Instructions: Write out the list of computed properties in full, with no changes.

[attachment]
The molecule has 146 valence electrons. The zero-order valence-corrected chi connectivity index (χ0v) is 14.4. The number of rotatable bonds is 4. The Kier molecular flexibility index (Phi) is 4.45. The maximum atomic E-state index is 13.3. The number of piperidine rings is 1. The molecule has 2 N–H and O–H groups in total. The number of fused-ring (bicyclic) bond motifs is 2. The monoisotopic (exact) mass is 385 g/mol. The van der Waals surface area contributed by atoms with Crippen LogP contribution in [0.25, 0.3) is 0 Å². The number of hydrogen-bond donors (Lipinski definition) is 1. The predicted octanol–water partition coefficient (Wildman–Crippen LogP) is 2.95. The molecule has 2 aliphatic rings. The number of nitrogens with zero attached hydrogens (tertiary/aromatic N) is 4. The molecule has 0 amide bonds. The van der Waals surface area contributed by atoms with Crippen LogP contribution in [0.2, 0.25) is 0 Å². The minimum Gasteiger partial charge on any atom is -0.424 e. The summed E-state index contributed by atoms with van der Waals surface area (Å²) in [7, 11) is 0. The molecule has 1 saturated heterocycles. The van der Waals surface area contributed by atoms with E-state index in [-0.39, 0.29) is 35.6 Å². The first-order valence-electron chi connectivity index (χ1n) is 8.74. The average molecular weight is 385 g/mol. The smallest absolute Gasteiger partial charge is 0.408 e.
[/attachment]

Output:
The molecule has 146 valence electrons. The zero-order valence-corrected chi connectivity index (χ0v) is 14.4. The number of rotatable bonds is 4. The Kier molecular flexibility index (Phi) is 4.45. The maximum atomic E-state index is 13.3. The number of piperidine rings is 1. The molecule has 2 N–H and O–H groups in total. The number of fused-ring (bicyclic) bond motifs is 2. The monoisotopic (exact) mass is 385 g/mol. The van der Waals surface area contributed by atoms with Crippen LogP contribution in [0.25, 0.3) is 0 Å². The number of hydrogen-bond donors (Lipinski definition) is 1. The predicted octanol–water partition coefficient (Wildman–Crippen LogP) is 2.95. The molecule has 2 aliphatic rings. The number of nitrogens with zero attached hydrogens (tertiary/aromatic N) is 4. The molecule has 0 amide bonds. The van der Waals surface area contributed by atoms with Crippen LogP contribution in [0.2, 0.25) is 0 Å². The minimum Gasteiger partial charge on any atom is -0.424 e. The summed E-state index contributed by atoms with van der Waals surface area (Å²) in [7, 11) is 0. The molecule has 1 saturated heterocycles. The van der Waals surface area contributed by atoms with E-state index in [-0.39, 0.29) is 35.6 Å². The first-order valence-electron chi connectivity index (χ1n) is 8.74. The average molecular weight is 385 g/mol. The smallest absolute Gasteiger partial charge is 0.408 e.